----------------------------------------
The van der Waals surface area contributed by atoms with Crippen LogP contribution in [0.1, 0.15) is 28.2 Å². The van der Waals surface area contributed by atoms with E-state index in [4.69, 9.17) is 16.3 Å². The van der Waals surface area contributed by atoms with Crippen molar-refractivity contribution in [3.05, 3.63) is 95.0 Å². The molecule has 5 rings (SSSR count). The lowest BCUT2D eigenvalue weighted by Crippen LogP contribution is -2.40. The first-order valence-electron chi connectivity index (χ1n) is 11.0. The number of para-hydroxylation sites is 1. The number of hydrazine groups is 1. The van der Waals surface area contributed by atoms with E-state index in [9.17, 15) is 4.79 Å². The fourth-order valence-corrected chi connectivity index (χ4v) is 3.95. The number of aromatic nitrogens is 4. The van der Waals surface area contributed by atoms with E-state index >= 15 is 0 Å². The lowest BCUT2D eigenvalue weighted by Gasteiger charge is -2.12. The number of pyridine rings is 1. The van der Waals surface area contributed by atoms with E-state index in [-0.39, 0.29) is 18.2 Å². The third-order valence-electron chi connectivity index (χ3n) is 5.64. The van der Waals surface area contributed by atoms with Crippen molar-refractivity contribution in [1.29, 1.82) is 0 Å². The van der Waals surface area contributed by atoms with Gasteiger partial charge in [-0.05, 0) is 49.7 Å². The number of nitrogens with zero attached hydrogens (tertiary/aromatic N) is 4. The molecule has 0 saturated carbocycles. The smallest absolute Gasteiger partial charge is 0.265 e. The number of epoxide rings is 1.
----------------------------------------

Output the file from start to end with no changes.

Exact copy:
The van der Waals surface area contributed by atoms with Crippen LogP contribution in [0.1, 0.15) is 28.2 Å². The van der Waals surface area contributed by atoms with E-state index in [4.69, 9.17) is 16.3 Å². The van der Waals surface area contributed by atoms with Crippen molar-refractivity contribution in [3.05, 3.63) is 95.0 Å². The molecule has 5 rings (SSSR count). The lowest BCUT2D eigenvalue weighted by Crippen LogP contribution is -2.40. The first-order valence-electron chi connectivity index (χ1n) is 11.0. The number of para-hydroxylation sites is 1. The number of hydrazine groups is 1. The van der Waals surface area contributed by atoms with E-state index in [9.17, 15) is 4.79 Å². The fourth-order valence-corrected chi connectivity index (χ4v) is 3.95. The number of aromatic nitrogens is 4. The van der Waals surface area contributed by atoms with E-state index >= 15 is 0 Å². The lowest BCUT2D eigenvalue weighted by Gasteiger charge is -2.12. The number of pyridine rings is 1. The van der Waals surface area contributed by atoms with E-state index in [-0.39, 0.29) is 18.2 Å². The third-order valence-electron chi connectivity index (χ3n) is 5.64. The van der Waals surface area contributed by atoms with Crippen molar-refractivity contribution in [1.29, 1.82) is 0 Å². The van der Waals surface area contributed by atoms with Gasteiger partial charge in [-0.05, 0) is 49.7 Å². The number of nitrogens with zero attached hydrogens (tertiary/aromatic N) is 4. The molecule has 0 saturated carbocycles. The smallest absolute Gasteiger partial charge is 0.265 e. The number of epoxide rings is 1.